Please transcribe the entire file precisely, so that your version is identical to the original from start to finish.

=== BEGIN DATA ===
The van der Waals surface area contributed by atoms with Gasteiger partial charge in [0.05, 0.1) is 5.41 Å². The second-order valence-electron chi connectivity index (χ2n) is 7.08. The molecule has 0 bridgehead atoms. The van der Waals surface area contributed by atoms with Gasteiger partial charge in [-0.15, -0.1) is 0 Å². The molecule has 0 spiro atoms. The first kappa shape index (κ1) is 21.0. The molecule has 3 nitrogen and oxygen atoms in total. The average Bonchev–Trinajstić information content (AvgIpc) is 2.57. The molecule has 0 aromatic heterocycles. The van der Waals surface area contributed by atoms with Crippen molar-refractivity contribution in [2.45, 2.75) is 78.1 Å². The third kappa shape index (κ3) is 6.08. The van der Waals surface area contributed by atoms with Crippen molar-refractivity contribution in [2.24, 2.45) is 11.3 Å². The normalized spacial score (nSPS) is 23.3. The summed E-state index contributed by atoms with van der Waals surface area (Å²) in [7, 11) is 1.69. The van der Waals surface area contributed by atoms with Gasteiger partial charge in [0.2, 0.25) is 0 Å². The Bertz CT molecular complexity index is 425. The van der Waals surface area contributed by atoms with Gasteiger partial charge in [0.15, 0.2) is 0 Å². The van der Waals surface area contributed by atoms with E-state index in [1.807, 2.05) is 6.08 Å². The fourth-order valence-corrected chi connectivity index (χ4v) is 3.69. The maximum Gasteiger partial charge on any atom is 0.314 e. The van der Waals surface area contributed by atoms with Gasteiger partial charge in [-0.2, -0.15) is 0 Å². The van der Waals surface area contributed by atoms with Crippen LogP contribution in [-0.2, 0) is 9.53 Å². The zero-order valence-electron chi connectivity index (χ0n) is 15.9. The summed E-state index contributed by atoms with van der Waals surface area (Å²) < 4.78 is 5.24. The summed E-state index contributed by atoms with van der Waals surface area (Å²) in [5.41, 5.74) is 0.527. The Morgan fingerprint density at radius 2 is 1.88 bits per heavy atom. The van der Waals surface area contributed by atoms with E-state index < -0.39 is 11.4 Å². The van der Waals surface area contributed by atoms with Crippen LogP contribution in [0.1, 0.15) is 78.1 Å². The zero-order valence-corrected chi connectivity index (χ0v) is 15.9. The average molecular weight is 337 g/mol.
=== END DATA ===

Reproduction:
The van der Waals surface area contributed by atoms with Gasteiger partial charge in [0.05, 0.1) is 5.41 Å². The second-order valence-electron chi connectivity index (χ2n) is 7.08. The molecule has 0 bridgehead atoms. The van der Waals surface area contributed by atoms with Gasteiger partial charge in [-0.15, -0.1) is 0 Å². The molecule has 0 spiro atoms. The first kappa shape index (κ1) is 21.0. The molecule has 3 nitrogen and oxygen atoms in total. The average Bonchev–Trinajstić information content (AvgIpc) is 2.57. The molecule has 0 aromatic heterocycles. The van der Waals surface area contributed by atoms with Crippen molar-refractivity contribution in [2.45, 2.75) is 78.1 Å². The third kappa shape index (κ3) is 6.08. The van der Waals surface area contributed by atoms with Crippen molar-refractivity contribution in [2.24, 2.45) is 11.3 Å². The normalized spacial score (nSPS) is 23.3. The summed E-state index contributed by atoms with van der Waals surface area (Å²) in [7, 11) is 1.69. The van der Waals surface area contributed by atoms with Gasteiger partial charge in [0.2, 0.25) is 0 Å². The Bertz CT molecular complexity index is 425. The van der Waals surface area contributed by atoms with Gasteiger partial charge in [0.15, 0.2) is 0 Å². The van der Waals surface area contributed by atoms with E-state index in [1.807, 2.05) is 6.08 Å². The fourth-order valence-corrected chi connectivity index (χ4v) is 3.69. The maximum Gasteiger partial charge on any atom is 0.314 e. The van der Waals surface area contributed by atoms with Gasteiger partial charge in [-0.2, -0.15) is 0 Å². The van der Waals surface area contributed by atoms with Crippen LogP contribution in [-0.2, 0) is 9.53 Å². The zero-order valence-electron chi connectivity index (χ0n) is 15.9. The summed E-state index contributed by atoms with van der Waals surface area (Å²) < 4.78 is 5.24. The summed E-state index contributed by atoms with van der Waals surface area (Å²) in [5.41, 5.74) is 0.527. The Morgan fingerprint density at radius 2 is 1.88 bits per heavy atom. The van der Waals surface area contributed by atoms with E-state index < -0.39 is 11.4 Å². The van der Waals surface area contributed by atoms with Crippen LogP contribution in [0.1, 0.15) is 78.1 Å². The zero-order valence-corrected chi connectivity index (χ0v) is 15.9. The average molecular weight is 337 g/mol.